For billions of birds, windows are invisible killers. Scientists estimate that as many as one billion birds die by window collisions every year in United States, making buildings one of the country’s leading causes of wild bird mortality. These bird deaths are preventable. Decades of research has shown that bird-window collisions can be significantly reduced by incorporating bird-friendly design into buildings, lighting, and landscaping. Yet, despite its staggering scale and solvable nature, the problem is not yet widely recognized or acted upon by policymakers or by large institutions.
The first research project focuses on creating a data-driven action plan for how the university can significantly reduce bird-window collisions on campus. The research team will collect data on bird-window collisions on Yale’s campus and in the city of New Haven through carcass surveys conducted during the migration seasons, citizen science reports, and historic data from the Peabody Museum’s ornithology collection; identify buildings and specific facades that are killing high numbers of birds; identify mitigation solutions for those buildings; and propose updated and rigorous institutional design standards to prevent unnecessary bird deaths at new and remodeled buildings. These recommendations for institutional design standards will be published in an open source format for use by other universities and institutions. Bird carcasses collected during the research will be added to the Yale Peabody Museum’s ornithology collection.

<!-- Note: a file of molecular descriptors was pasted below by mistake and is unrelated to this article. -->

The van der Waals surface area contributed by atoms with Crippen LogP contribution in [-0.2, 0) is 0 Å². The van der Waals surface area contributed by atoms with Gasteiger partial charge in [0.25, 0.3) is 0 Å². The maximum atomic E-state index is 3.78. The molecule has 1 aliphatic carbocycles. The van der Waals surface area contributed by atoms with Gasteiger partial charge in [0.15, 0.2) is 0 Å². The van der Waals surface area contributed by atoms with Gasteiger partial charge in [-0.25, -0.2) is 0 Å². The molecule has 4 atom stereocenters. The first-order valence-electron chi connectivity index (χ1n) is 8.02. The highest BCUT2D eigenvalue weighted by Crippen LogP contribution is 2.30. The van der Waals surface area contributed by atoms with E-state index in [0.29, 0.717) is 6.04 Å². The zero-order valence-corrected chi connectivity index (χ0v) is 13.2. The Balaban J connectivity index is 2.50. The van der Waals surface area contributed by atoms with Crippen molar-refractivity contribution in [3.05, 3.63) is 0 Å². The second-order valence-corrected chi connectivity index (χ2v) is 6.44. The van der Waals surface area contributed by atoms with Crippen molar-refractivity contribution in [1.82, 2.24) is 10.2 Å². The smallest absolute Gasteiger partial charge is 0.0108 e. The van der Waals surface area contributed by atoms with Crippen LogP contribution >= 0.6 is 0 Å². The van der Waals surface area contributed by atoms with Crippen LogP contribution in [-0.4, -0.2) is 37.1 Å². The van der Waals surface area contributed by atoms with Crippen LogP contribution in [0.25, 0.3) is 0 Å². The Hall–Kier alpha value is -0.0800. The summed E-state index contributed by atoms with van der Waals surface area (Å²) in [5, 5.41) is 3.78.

The Initiative’s second project focuses on researching the effectiveness of existing bird-friendly building design policies in U.S., and developing new public policy strategies that could accelerate the development and adoption of bird-friendly design, technologies, practices, and materials at both new and existing buildings. In recent decades, more than a dozen cities and towns across America – including New York City – have adopted bird-friendly design guidelines or requirements, typically by modifying building or zoning codes for certain types of new buildings. Legislation aimed at reducing bird mortality due to buildings has also been proposed at the state and federal levels. These efforts vary significantly in their structure, effectiveness, and reach. The resulting report will be published as a resource for the public, advocates, and policymakers.